I don't disagree with Roberto's general point, because as spec'd a big difference between the two is that *all* intermediaries need to deal with decompressing per-frame-compressed streams. Even intermediaries which are strictly HTTP/2, which mux large numbers of streams, and are otherwise happy to forward compressed content: a downstream client may not allow that compressed content to be forwarded.

On the other hand, the only implementations which must decompress implicit c-e: gzip streams are ones which intermediate with 1.1 clients or receiving applications expecting uncompressed content.

The key here, as you suggested earlier, is whether 2.0 clients are mandated to receive compression (whether frame-by-frame, or implicit c-e: gzip, or some other means). This appears to be the out.

cheers,
-johnny


On Fri, May 2, 2014 at 3:54 AM, <K.Morgan@iaea.org<mailto:K.Morgan@iaea.org><mailto:K.Morgan@iaea.org<mailto:K.Morgan@iaea.org>>> wrote:

On Friday,02 May 2014 05:13, jgraettinger@google.com<mailto:jgraettinger@google.com><mailto:jgraettinger@google.com<mailto:jgraettinger@google.com>> wrote:

> The HTTP/1.1 pipelined case is equivalent to using MAX_CONCURRENT_STREAMS of 1.

> That also guarantees a single compression context. Many HTTP/2 implementations are

> likely willing to deal with N > 1 simultaneous compression contexts in exchange for better

> compression, so long as they can dictate the upper bound (and indeed they can).



Agreed.  Just to be clear, you're saying you disagree with what Roberto said (see below) that to bound the state/memory requirements a server would have to disable multiplexing?



*You can't claim it's a problem for T-E and then out of the other side of your mouth say it's not a problem for dynamic C-E.*





On Tuesday,29 April 2014 21:58, grmocg@gmail.com<mailto:grmocg@gmail.com><mailto:grmocg@gmail.com<mailto:grmocg@gmail.com>> wrote:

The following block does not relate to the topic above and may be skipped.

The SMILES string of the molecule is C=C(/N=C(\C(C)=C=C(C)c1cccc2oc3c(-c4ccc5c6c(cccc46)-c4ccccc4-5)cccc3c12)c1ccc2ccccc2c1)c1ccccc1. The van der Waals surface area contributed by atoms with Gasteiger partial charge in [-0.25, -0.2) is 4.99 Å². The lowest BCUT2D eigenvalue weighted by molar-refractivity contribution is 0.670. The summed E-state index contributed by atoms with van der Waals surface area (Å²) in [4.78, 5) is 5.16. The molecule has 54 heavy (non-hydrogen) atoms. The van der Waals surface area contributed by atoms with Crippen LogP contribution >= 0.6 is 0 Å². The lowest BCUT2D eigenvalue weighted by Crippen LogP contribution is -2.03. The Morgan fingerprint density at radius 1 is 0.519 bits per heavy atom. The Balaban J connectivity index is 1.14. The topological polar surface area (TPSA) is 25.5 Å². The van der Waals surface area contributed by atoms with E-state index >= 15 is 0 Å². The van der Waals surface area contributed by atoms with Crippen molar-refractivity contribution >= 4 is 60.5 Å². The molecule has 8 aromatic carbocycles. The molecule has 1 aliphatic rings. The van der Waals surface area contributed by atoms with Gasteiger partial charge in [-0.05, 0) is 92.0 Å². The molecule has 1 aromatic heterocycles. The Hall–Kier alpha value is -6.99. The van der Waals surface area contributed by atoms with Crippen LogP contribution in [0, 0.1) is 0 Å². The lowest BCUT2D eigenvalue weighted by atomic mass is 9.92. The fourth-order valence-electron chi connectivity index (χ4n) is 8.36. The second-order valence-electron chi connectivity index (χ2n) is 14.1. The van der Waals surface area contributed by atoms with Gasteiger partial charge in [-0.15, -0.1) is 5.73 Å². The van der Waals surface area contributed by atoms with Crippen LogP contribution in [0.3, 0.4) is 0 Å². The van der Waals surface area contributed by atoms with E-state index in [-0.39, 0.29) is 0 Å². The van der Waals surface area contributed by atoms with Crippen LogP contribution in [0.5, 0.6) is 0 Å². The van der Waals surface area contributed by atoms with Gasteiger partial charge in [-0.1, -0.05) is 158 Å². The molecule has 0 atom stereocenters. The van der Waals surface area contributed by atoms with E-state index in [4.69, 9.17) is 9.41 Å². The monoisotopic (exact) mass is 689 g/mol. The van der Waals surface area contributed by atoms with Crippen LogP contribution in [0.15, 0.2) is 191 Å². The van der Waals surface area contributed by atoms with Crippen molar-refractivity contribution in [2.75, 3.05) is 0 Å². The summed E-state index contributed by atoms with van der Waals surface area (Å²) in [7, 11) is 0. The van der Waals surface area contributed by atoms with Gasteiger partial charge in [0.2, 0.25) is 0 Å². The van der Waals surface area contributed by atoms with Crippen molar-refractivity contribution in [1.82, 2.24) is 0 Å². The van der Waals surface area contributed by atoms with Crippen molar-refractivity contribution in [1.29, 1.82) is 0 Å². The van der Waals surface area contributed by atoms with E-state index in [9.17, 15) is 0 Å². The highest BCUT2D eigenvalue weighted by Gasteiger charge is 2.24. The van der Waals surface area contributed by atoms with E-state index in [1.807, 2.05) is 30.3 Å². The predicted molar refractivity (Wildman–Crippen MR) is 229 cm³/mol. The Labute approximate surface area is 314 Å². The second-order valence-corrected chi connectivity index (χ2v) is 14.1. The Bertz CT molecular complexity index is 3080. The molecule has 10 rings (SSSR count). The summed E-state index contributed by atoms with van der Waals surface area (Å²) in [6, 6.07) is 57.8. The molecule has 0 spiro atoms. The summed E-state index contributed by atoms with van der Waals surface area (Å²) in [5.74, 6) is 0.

> If compression is per-segment as opposed to per-frame

>    AND we wish to restrict the amount of state the server must keep around

>    AND the sender wishes to have all the data in the segment compressed

>   THEN then the segment being compressed must be sent in its entirety in a contiguous series of frames with no muxing of other streams in the middle.

>

> If one doesn't do this, then the server is forced to retain this state indefinitely, though the client is allowed to make progress on other streams.

> This likely masks the consumption of server-state from the user, and also denies the user(and client) the ability to do compression for any other stream.

>

> If one does this, then one effectively loses the multiplexing feature of the protocol.

>

> Arguably, this is worse than simply doing per-frame compression, especially when on considers that with relatively decent frame sizes, the marginal benefit

> of continuing the compression context across frames is likely small.





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Received on Friday, 2 May 2014 20:52:31 UTC